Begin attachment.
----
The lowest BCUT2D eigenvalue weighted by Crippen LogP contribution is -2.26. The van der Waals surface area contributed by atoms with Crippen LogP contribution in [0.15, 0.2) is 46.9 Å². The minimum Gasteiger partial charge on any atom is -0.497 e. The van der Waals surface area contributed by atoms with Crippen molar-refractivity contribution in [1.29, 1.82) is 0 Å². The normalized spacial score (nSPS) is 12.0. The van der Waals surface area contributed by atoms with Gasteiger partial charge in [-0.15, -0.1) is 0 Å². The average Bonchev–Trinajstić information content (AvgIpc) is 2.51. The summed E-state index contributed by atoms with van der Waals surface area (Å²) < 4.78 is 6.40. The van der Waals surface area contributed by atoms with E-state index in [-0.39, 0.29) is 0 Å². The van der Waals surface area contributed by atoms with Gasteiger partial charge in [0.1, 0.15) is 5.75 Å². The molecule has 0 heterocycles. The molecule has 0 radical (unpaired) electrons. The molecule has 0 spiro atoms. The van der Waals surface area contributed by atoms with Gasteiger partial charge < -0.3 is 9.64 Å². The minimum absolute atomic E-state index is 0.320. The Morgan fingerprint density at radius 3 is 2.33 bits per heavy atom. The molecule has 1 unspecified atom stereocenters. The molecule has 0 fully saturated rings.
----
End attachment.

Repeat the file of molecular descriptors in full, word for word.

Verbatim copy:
The lowest BCUT2D eigenvalue weighted by Crippen LogP contribution is -2.26. The van der Waals surface area contributed by atoms with Crippen LogP contribution in [0.15, 0.2) is 46.9 Å². The minimum Gasteiger partial charge on any atom is -0.497 e. The van der Waals surface area contributed by atoms with Crippen molar-refractivity contribution in [1.29, 1.82) is 0 Å². The normalized spacial score (nSPS) is 12.0. The van der Waals surface area contributed by atoms with Gasteiger partial charge in [-0.15, -0.1) is 0 Å². The average Bonchev–Trinajstić information content (AvgIpc) is 2.51. The summed E-state index contributed by atoms with van der Waals surface area (Å²) < 4.78 is 6.40. The van der Waals surface area contributed by atoms with E-state index in [-0.39, 0.29) is 0 Å². The van der Waals surface area contributed by atoms with Gasteiger partial charge in [0.1, 0.15) is 5.75 Å². The molecule has 0 heterocycles. The molecule has 0 radical (unpaired) electrons. The molecule has 0 spiro atoms. The van der Waals surface area contributed by atoms with Gasteiger partial charge < -0.3 is 9.64 Å². The minimum absolute atomic E-state index is 0.320. The Morgan fingerprint density at radius 3 is 2.33 bits per heavy atom. The molecule has 1 unspecified atom stereocenters. The molecule has 0 fully saturated rings.